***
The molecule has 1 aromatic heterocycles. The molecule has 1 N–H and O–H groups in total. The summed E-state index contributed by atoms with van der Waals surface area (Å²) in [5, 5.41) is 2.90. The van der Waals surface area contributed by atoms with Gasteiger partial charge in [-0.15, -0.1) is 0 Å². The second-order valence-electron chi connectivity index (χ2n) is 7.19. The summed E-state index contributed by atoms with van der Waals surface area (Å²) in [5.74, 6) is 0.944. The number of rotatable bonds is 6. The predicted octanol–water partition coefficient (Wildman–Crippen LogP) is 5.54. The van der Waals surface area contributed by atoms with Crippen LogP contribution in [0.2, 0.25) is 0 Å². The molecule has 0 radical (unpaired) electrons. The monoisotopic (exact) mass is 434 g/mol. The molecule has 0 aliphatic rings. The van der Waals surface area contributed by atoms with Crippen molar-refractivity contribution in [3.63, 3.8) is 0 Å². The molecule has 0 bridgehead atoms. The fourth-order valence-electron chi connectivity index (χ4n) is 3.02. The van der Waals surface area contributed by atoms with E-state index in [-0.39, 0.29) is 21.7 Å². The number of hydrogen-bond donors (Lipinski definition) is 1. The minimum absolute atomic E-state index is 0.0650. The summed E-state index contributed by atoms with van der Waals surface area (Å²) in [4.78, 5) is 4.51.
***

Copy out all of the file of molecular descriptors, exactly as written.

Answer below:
The molecule has 1 aromatic heterocycles. The molecule has 1 N–H and O–H groups in total. The summed E-state index contributed by atoms with van der Waals surface area (Å²) in [5, 5.41) is 2.90. The van der Waals surface area contributed by atoms with Gasteiger partial charge in [-0.15, -0.1) is 0 Å². The second-order valence-electron chi connectivity index (χ2n) is 7.19. The summed E-state index contributed by atoms with van der Waals surface area (Å²) in [5.74, 6) is 0.944. The number of rotatable bonds is 6. The predicted octanol–water partition coefficient (Wildman–Crippen LogP) is 5.54. The van der Waals surface area contributed by atoms with Crippen LogP contribution in [0.2, 0.25) is 0 Å². The molecule has 0 radical (unpaired) electrons. The monoisotopic (exact) mass is 434 g/mol. The molecule has 0 aliphatic rings. The van der Waals surface area contributed by atoms with Crippen molar-refractivity contribution in [3.63, 3.8) is 0 Å². The molecule has 0 bridgehead atoms. The fourth-order valence-electron chi connectivity index (χ4n) is 3.02. The van der Waals surface area contributed by atoms with E-state index in [-0.39, 0.29) is 21.7 Å². The number of hydrogen-bond donors (Lipinski definition) is 1. The minimum absolute atomic E-state index is 0.0650. The summed E-state index contributed by atoms with van der Waals surface area (Å²) in [4.78, 5) is 4.51.